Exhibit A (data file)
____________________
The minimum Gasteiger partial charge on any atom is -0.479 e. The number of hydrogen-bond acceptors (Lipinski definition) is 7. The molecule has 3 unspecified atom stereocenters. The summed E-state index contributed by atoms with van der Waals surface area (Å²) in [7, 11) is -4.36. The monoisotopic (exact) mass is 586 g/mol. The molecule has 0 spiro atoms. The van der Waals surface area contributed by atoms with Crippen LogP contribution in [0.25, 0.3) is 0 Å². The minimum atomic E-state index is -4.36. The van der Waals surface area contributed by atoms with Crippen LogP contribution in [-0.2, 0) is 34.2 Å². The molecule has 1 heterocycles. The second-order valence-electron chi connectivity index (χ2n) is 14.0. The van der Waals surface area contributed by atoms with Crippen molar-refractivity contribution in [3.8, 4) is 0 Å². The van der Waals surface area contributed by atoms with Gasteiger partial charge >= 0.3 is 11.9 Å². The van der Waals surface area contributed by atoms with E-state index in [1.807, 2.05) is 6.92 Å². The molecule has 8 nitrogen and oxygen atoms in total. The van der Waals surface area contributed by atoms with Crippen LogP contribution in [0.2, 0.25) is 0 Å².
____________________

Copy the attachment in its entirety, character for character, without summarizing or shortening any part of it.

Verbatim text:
The minimum Gasteiger partial charge on any atom is -0.479 e. The number of hydrogen-bond acceptors (Lipinski definition) is 7. The molecule has 3 unspecified atom stereocenters. The summed E-state index contributed by atoms with van der Waals surface area (Å²) in [7, 11) is -4.36. The monoisotopic (exact) mass is 586 g/mol. The molecule has 0 spiro atoms. The van der Waals surface area contributed by atoms with Crippen LogP contribution in [0.25, 0.3) is 0 Å². The minimum atomic E-state index is -4.36. The van der Waals surface area contributed by atoms with Crippen LogP contribution in [-0.2, 0) is 34.2 Å². The molecule has 1 heterocycles. The second-order valence-electron chi connectivity index (χ2n) is 14.0. The van der Waals surface area contributed by atoms with Crippen molar-refractivity contribution in [3.8, 4) is 0 Å². The van der Waals surface area contributed by atoms with Gasteiger partial charge >= 0.3 is 11.9 Å². The van der Waals surface area contributed by atoms with E-state index in [1.807, 2.05) is 6.92 Å². The molecule has 8 nitrogen and oxygen atoms in total. The van der Waals surface area contributed by atoms with Crippen LogP contribution in [0.2, 0.25) is 0 Å².